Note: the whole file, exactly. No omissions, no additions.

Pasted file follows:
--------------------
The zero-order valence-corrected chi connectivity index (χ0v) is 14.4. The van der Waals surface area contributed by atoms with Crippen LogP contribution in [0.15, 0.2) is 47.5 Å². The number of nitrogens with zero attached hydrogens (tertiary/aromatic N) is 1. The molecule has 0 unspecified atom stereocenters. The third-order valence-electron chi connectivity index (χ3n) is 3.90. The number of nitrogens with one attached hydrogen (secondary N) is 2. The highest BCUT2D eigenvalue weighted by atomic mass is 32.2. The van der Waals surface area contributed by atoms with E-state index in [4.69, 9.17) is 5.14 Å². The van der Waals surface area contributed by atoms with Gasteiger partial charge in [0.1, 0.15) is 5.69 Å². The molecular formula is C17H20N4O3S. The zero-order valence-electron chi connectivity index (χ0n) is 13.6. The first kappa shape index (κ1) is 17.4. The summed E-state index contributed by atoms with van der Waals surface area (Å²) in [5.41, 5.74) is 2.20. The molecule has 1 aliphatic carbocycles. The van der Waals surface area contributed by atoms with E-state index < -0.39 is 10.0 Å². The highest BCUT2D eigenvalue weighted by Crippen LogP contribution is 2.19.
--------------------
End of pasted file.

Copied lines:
The zero-order valence-corrected chi connectivity index (χ0v) is 14.4. The van der Waals surface area contributed by atoms with Crippen LogP contribution in [0.15, 0.2) is 47.5 Å². The number of nitrogens with zero attached hydrogens (tertiary/aromatic N) is 1. The molecule has 0 unspecified atom stereocenters. The third-order valence-electron chi connectivity index (χ3n) is 3.90. The number of nitrogens with one attached hydrogen (secondary N) is 2. The highest BCUT2D eigenvalue weighted by atomic mass is 32.2. The van der Waals surface area contributed by atoms with E-state index in [4.69, 9.17) is 5.14 Å². The van der Waals surface area contributed by atoms with Gasteiger partial charge in [0.1, 0.15) is 5.69 Å². The molecular formula is C17H20N4O3S. The zero-order valence-electron chi connectivity index (χ0n) is 13.6. The first kappa shape index (κ1) is 17.4. The summed E-state index contributed by atoms with van der Waals surface area (Å²) in [5.41, 5.74) is 2.20. The molecule has 1 aliphatic carbocycles. The van der Waals surface area contributed by atoms with E-state index < -0.39 is 10.0 Å². The highest BCUT2D eigenvalue weighted by Crippen LogP contribution is 2.19.